British Airways imposes surcharge on tickets not booked through NDC connection

British Airways and sister carrier Iberia are to levy a £8 fee on every fare booked on systems not using an NDC-led connection.

The surcharge will come into force from November this year, the pair told agencies in a letter today (Friday), covering fares in all cabins and classes.

Other channels that are exempt include its own website, airline sales offices and call centres, as well as the following channels:

  • NDC direct connection
  • NDC via an IT service provider/aggregator
  • Self-booking tools connected to BA or IB via NDC
  • IAG Booking Portal (to be available shortly)
  • Other travel intermediaries, including GDS, that adopt NDC based connections in the future

The fee is being set to recover “the additional costs applied” on existing distribution channels – namely the Global Distribution Systems.

The announcement comes almost two years to the day since fellow European carrier Lufthansa unveiled its plan to add a tax to any booking made through Travelport, Amadeus and Sabre.

The letter to agencies says:

“Our distribution strategy is focused on providing an enhanced range of booking options to our partners.

“We will continue to work with the GDS providers to distribute our content to our valued agency partners via existing solutions, however these systems and their traditional technology solutions currently carry significantly greater costs to BA and IB.

“We are also continuing to work with the GDSs on potential NDC connectivity.”

The threat of another major carrier joining suit has been mooted ever since Lufthansa’s move in 2015, with IAG-owned BA considered the most likely to move next given that a number of its executives had sat on the original IATA-led NDC committees.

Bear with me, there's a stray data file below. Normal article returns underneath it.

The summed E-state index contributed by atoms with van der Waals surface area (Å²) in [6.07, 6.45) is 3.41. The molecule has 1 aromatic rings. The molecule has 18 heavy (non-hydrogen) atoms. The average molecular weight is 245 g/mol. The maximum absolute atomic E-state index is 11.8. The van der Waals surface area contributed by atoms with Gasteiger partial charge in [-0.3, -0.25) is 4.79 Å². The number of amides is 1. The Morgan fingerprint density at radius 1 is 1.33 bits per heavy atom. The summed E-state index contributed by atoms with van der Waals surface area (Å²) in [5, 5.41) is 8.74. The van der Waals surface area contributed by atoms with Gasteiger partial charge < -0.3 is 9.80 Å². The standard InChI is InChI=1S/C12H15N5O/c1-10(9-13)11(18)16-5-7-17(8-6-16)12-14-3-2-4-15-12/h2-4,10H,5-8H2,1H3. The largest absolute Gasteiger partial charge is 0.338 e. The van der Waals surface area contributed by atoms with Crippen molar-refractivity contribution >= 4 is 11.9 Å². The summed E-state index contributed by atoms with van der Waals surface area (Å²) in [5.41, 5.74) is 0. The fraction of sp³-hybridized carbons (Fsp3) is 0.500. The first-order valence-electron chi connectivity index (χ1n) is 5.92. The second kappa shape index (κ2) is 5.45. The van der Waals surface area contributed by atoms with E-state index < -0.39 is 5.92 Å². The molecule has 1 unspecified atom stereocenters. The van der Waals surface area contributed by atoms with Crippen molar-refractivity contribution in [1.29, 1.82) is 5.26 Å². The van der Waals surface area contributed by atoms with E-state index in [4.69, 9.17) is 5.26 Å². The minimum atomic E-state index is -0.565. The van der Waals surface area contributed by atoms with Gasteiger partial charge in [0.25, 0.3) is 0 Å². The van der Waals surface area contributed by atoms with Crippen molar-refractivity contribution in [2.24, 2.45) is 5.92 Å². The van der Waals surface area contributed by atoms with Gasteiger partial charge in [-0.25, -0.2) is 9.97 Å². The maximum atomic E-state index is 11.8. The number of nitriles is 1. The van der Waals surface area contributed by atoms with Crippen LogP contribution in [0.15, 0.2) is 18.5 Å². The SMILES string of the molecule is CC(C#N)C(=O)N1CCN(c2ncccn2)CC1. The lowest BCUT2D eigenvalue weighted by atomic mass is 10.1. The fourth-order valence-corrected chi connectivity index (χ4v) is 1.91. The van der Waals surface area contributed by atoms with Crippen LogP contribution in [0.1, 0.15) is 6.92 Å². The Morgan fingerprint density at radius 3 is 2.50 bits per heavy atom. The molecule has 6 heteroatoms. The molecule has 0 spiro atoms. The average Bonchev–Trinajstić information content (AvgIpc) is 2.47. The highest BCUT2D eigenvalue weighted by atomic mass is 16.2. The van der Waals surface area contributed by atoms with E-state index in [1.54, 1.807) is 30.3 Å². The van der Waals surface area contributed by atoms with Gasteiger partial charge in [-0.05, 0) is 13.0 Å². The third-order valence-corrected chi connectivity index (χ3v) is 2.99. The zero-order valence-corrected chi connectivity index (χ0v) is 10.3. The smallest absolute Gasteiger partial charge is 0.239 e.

BA says to agencies that it appreciates the introduction of a fee “represents significant change for your business”, thus the four-month period before it goes live in November.

The airline says the NDC standard “enhances the capability of communications between airlines and travel agents”, in particular regarding access to “full and rich air content”, “product differentiation” and a “transparent” booking process.

Those that continue to book BA/Iberia tickets through traditional channels will be automatically charged as part of the ticket, with a line item noted in the fare quote.

IAG family members, Aer Lingus and Vueling, are not affected by the changes.

Speaking to Tnooz during Travelport’s recent first quarter 2017 earnings call two weeks ago, CEO Gordon Wilson said of the rumoured addition of a fee:

“We have good faith talks going on and there’s nothing that they say they want to do which they can’t already do with Travelport.

“If they have an NDC protocol we are quite happy to write to it to connect some or all of their content.

“Surcharge would be a bad move and a retrograde step.”

In a follow-up to agency customers this morning, Travelport’s managing director of agency commerce, Jason Clarke, says the move is “the equivalent of a travel agency APD [Air Passenger Duty] seeking to penalise consumers who enjoy the benefits of choice, efficiency and value by booking through the travel agency medium”.